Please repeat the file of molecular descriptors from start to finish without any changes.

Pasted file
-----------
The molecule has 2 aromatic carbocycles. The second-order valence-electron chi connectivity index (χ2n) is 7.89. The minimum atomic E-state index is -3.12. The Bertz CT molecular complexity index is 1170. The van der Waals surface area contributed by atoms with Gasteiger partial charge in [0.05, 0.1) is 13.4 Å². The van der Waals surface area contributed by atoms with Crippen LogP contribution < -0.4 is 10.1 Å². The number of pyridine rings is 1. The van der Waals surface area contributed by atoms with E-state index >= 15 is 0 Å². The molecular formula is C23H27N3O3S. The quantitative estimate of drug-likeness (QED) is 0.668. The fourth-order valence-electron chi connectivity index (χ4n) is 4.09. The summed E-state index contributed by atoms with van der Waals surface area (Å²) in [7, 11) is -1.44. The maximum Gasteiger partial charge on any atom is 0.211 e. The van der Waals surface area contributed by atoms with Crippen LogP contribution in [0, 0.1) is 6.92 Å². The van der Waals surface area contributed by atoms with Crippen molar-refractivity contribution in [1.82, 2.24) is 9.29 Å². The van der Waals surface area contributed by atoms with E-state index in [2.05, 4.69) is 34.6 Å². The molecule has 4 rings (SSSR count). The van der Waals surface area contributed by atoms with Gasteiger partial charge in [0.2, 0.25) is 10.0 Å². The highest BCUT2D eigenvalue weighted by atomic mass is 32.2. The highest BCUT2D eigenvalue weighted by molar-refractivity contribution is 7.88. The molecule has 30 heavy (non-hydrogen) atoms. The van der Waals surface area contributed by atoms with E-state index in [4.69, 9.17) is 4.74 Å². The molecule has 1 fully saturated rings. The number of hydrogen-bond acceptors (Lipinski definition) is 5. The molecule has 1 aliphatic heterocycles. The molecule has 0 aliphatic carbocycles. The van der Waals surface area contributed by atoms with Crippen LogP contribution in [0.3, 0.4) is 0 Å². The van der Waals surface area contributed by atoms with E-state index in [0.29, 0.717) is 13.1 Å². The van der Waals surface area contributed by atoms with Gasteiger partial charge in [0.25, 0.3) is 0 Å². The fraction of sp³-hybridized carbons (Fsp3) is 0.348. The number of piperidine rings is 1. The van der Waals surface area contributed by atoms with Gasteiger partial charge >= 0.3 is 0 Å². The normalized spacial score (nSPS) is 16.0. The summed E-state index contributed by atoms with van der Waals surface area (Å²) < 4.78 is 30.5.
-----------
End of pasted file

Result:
The molecule has 2 aromatic carbocycles. The second-order valence-electron chi connectivity index (χ2n) is 7.89. The minimum atomic E-state index is -3.12. The Bertz CT molecular complexity index is 1170. The van der Waals surface area contributed by atoms with Gasteiger partial charge in [0.05, 0.1) is 13.4 Å². The van der Waals surface area contributed by atoms with Crippen LogP contribution < -0.4 is 10.1 Å². The number of pyridine rings is 1. The van der Waals surface area contributed by atoms with E-state index >= 15 is 0 Å². The molecular formula is C23H27N3O3S. The quantitative estimate of drug-likeness (QED) is 0.668. The fourth-order valence-electron chi connectivity index (χ4n) is 4.09. The summed E-state index contributed by atoms with van der Waals surface area (Å²) in [7, 11) is -1.44. The maximum Gasteiger partial charge on any atom is 0.211 e. The van der Waals surface area contributed by atoms with Crippen LogP contribution in [0, 0.1) is 6.92 Å². The van der Waals surface area contributed by atoms with Crippen molar-refractivity contribution in [1.82, 2.24) is 9.29 Å². The van der Waals surface area contributed by atoms with E-state index in [2.05, 4.69) is 34.6 Å². The molecule has 4 rings (SSSR count). The van der Waals surface area contributed by atoms with Gasteiger partial charge in [0.2, 0.25) is 10.0 Å². The highest BCUT2D eigenvalue weighted by atomic mass is 32.2. The highest BCUT2D eigenvalue weighted by molar-refractivity contribution is 7.88. The molecule has 30 heavy (non-hydrogen) atoms. The van der Waals surface area contributed by atoms with E-state index in [4.69, 9.17) is 4.74 Å². The molecule has 1 fully saturated rings. The number of hydrogen-bond acceptors (Lipinski definition) is 5. The molecule has 1 aliphatic heterocycles. The molecule has 0 aliphatic carbocycles. The van der Waals surface area contributed by atoms with Crippen LogP contribution in [0.3, 0.4) is 0 Å². The van der Waals surface area contributed by atoms with E-state index in [0.29, 0.717) is 13.1 Å². The van der Waals surface area contributed by atoms with Gasteiger partial charge in [0.25, 0.3) is 0 Å². The fraction of sp³-hybridized carbons (Fsp3) is 0.348. The number of piperidine rings is 1. The van der Waals surface area contributed by atoms with Gasteiger partial charge >= 0.3 is 0 Å². The normalized spacial score (nSPS) is 16.0. The summed E-state index contributed by atoms with van der Waals surface area (Å²) < 4.78 is 30.5.